● Supt. Setina Aboagye speaking at the forum
Evidence is the necessary ingredient needed in prosecution to establish one’s guilt or otherwise at the law court.
To this end, the Western Regional Commander of the Domestic Violence and Victim Support Unit (DOVVSU) of the Ghana Police Service, Superintendent Setina Aboagye has asked people not to have their bath when they are raped or defiled but rather, they should rush to the police station to lodge complaint against the perpetrators of the crime for investigation to be conducted.
“We need evidence to be able to prove our cases in court. We have been telling victims of rape and defilement that when you are raped you are not supposed to have your bath because we are interested in the torn panties, the beads and whatever.
“These things serve as evidence and help us to build our cases and secure successful prosecution in court,” she stressed.
Supt. Aboagye said these during a media engagement organised by Twin Cities in Sustainable Partnership Project(TCSPP) as part of the campaign for youth-oriented and gender sensitive topics at Sekondi, in the Western Region.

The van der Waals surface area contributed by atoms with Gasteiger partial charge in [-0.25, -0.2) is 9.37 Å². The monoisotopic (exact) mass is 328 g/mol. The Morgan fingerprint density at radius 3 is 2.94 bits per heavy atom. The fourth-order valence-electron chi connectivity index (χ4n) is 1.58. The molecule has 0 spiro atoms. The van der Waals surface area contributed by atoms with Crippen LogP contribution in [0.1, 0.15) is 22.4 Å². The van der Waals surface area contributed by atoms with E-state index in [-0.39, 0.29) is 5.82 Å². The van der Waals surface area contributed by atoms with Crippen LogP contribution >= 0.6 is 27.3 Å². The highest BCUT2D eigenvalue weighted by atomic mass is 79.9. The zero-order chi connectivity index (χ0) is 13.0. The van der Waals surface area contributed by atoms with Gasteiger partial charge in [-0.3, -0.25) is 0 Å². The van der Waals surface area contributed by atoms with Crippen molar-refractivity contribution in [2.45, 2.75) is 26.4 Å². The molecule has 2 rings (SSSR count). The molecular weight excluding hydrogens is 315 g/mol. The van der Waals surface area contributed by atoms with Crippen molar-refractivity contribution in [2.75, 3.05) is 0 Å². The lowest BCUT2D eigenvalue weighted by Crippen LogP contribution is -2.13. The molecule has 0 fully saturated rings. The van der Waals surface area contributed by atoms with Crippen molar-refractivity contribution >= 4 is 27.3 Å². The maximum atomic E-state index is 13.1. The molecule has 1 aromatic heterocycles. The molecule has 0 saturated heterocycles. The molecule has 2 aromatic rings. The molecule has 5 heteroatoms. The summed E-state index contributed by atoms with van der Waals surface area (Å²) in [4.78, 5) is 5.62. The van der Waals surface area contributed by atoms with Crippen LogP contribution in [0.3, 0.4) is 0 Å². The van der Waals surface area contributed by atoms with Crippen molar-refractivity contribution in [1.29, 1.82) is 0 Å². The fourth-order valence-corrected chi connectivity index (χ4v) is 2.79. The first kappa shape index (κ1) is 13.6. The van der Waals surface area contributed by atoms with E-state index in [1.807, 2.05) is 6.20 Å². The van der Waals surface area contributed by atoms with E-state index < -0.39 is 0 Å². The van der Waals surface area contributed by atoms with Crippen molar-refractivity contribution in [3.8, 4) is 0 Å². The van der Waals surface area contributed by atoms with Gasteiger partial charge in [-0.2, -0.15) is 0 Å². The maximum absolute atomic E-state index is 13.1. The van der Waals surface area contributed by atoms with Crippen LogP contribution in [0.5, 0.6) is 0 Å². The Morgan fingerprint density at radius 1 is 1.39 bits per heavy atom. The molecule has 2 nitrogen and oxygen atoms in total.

She encouraged the media to educate the public on the importance of evidence and that without it, “there’s nothing we can do to push the case to court.”
Supt. Aboagyetold the journalists that another challenge with case prosecution was that, people reported cases and later came back to withdraw them “but some cases cannot be settled at home.”
She cautioned the public to desist from that because domestic violence cases were not to be settled at home and that offenders would be arrested.
A major challenge, she noted, was a situation “where a father who sleeps with a daughter or a step-father who impregnates a step-daughter is imprisoned; this eventually brings untold hardship to both the victim and her mother.”
The coordinator said, issues of domestic violence affected people’s emotions and that professionals would be needed to seek the victim’s consent before taking the case to court, especially when dealing with a case of spousal assault.
With such cases, she said, the victim would feel shy to stand in the open court to tell the whole world that her husband assaulted her.”
Supt. Aboagye told participants that the unit (DOVVSU) had done well in rescuing victims and cited a case at Sunyani where a girl was rescued and was now a graduate professional teacher.
DOVVSU, she indicated, had professionals, who also provided counselling for victims to access medical treatment.
“At DOVVSU, when victims come, we have to listen to them attentively and afterwards determine whether it is within our purview to handle such cases otherwise we refer such cases to the appropriate quarters for action to be taken,” she said.
From Clement Adzei Boye, Sekondi